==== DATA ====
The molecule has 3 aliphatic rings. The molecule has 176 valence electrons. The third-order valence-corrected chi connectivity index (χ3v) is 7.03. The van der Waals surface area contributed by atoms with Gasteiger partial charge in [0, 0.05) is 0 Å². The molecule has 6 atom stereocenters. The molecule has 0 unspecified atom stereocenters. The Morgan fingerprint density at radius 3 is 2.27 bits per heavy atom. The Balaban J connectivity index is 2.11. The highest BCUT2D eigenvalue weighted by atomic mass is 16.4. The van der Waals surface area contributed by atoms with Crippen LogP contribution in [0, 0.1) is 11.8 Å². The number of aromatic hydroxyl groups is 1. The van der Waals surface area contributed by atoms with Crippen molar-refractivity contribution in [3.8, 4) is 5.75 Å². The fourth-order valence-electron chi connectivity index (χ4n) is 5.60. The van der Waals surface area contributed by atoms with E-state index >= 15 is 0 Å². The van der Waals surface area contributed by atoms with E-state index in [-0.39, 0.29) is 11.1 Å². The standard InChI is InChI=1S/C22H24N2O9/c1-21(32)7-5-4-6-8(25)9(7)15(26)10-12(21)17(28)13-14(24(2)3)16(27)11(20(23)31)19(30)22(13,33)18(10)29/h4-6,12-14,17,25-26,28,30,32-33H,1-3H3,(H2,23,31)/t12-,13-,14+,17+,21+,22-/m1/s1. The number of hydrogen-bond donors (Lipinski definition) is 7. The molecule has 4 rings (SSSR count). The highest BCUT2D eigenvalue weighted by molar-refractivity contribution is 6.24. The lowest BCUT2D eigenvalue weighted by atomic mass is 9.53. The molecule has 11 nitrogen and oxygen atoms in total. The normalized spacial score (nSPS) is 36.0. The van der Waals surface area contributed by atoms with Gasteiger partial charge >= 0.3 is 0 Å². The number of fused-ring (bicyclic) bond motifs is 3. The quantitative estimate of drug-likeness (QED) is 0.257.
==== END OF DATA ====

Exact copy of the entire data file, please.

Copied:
The molecule has 3 aliphatic rings. The molecule has 176 valence electrons. The third-order valence-corrected chi connectivity index (χ3v) is 7.03. The van der Waals surface area contributed by atoms with Gasteiger partial charge in [0, 0.05) is 0 Å². The molecule has 6 atom stereocenters. The molecule has 0 unspecified atom stereocenters. The Morgan fingerprint density at radius 3 is 2.27 bits per heavy atom. The Balaban J connectivity index is 2.11. The highest BCUT2D eigenvalue weighted by atomic mass is 16.4. The van der Waals surface area contributed by atoms with Crippen LogP contribution in [0, 0.1) is 11.8 Å². The number of aromatic hydroxyl groups is 1. The van der Waals surface area contributed by atoms with Crippen molar-refractivity contribution in [3.8, 4) is 5.75 Å². The fourth-order valence-electron chi connectivity index (χ4n) is 5.60. The van der Waals surface area contributed by atoms with E-state index >= 15 is 0 Å². The van der Waals surface area contributed by atoms with E-state index in [-0.39, 0.29) is 11.1 Å². The standard InChI is InChI=1S/C22H24N2O9/c1-21(32)7-5-4-6-8(25)9(7)15(26)10-12(21)17(28)13-14(24(2)3)16(27)11(20(23)31)19(30)22(13,33)18(10)29/h4-6,12-14,17,25-26,28,30,32-33H,1-3H3,(H2,23,31)/t12-,13-,14+,17+,21+,22-/m1/s1. The number of hydrogen-bond donors (Lipinski definition) is 7. The molecule has 4 rings (SSSR count). The highest BCUT2D eigenvalue weighted by molar-refractivity contribution is 6.24. The lowest BCUT2D eigenvalue weighted by atomic mass is 9.53. The molecule has 11 nitrogen and oxygen atoms in total. The normalized spacial score (nSPS) is 36.0. The van der Waals surface area contributed by atoms with Gasteiger partial charge >= 0.3 is 0 Å². The number of fused-ring (bicyclic) bond motifs is 3. The quantitative estimate of drug-likeness (QED) is 0.257.